And their latest recommendation follows on, of course:
(1) The United Kingdom should put an end to the present excessive deficit situation by 2016-17 at the latest.
(2) The United Kingdom should reach a headline deficit of 4.1% of GDP in 2015-16 and 2.7% of GDP in 2016-17, which should be consistent with delivering an EN 5 EN improvement in the structural balance of 0.5% of GDP in 2015-16 and 1.1% of GDP in 2016-17, based on the updated Commission 2015 spring forecast.
(3) The United Kingdom should fully implement the consolidation measures incorporated into all budgets and Autumn Statements up to and including the 2015 budget to achieve the recommended structural effort, with any modifications being fiscally-neutral in relation to the current plans. The United Kingdom should further detail the expenditure cuts in the upcoming Spending Review. These are necessary to ensure the correction of the excessive deficit by 2016-17.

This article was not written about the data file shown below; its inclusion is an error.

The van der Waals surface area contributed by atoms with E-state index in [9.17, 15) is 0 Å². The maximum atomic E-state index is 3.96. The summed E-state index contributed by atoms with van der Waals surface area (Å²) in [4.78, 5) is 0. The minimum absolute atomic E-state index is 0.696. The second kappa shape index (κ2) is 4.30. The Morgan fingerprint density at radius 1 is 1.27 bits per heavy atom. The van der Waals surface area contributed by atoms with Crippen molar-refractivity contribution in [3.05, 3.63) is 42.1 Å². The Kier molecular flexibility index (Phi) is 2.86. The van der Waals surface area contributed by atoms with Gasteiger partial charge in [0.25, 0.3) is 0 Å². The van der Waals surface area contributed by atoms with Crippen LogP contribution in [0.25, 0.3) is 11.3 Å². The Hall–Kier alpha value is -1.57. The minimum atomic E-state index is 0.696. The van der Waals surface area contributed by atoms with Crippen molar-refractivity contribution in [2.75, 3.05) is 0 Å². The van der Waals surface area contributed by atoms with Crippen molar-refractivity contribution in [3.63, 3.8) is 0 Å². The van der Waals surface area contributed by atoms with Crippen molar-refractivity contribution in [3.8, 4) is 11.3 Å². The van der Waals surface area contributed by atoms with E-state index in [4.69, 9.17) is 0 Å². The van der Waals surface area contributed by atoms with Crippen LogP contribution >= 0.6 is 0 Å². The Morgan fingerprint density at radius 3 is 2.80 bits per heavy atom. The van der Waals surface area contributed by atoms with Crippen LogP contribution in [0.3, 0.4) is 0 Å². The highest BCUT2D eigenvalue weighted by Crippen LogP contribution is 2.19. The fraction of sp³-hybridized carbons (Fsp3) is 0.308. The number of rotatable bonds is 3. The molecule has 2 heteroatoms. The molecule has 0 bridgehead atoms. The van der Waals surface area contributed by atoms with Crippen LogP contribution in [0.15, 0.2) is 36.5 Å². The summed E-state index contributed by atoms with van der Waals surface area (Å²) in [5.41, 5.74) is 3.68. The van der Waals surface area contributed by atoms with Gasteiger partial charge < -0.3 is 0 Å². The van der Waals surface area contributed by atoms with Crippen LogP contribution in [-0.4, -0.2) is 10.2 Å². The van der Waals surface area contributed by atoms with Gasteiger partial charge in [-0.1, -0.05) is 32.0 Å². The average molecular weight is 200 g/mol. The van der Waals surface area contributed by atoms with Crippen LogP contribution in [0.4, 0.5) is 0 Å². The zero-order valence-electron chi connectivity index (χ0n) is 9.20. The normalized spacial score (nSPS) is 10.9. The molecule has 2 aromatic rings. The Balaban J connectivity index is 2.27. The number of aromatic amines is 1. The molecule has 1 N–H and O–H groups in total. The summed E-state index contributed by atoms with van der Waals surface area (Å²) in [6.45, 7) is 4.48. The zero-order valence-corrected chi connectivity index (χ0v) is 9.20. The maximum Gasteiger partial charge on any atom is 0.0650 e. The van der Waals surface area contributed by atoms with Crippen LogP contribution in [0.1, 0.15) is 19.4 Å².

(4) The United Kingdom should accelerate the reduction of the headline deficit in 2015- 16 and 2016-17 if economic, financial or budgetary conditions turn out better than currently expected. Budgetary consolidation measures should secure a lasting improvement in the general government structural balance in a growth-friendly manner. In particular, further cuts in capital expenditure should be avoided.
(5) The Council establishes the deadline of [15 October] 2015 for the United Kingdom to take effective action and, in accordance with Article 3(4a) of Council Regulation (EC) No. 1467/97, to report in detail the consolidation strategy that is envisaged to achieve the targets.And for good measure, it adds a requirement for the UK to commit to "comprehensive structural reforms", which is code for "take 5,000 lines and a detention". Teacher is not pleased.
But actually this whole saga is hilarious. The European Commission has no power whatsoever to force the UK to implement its austerityfest. The original European Council "excessive deficit" recommendation from 2008 somewhat shamefacedly admits this (my emphasis):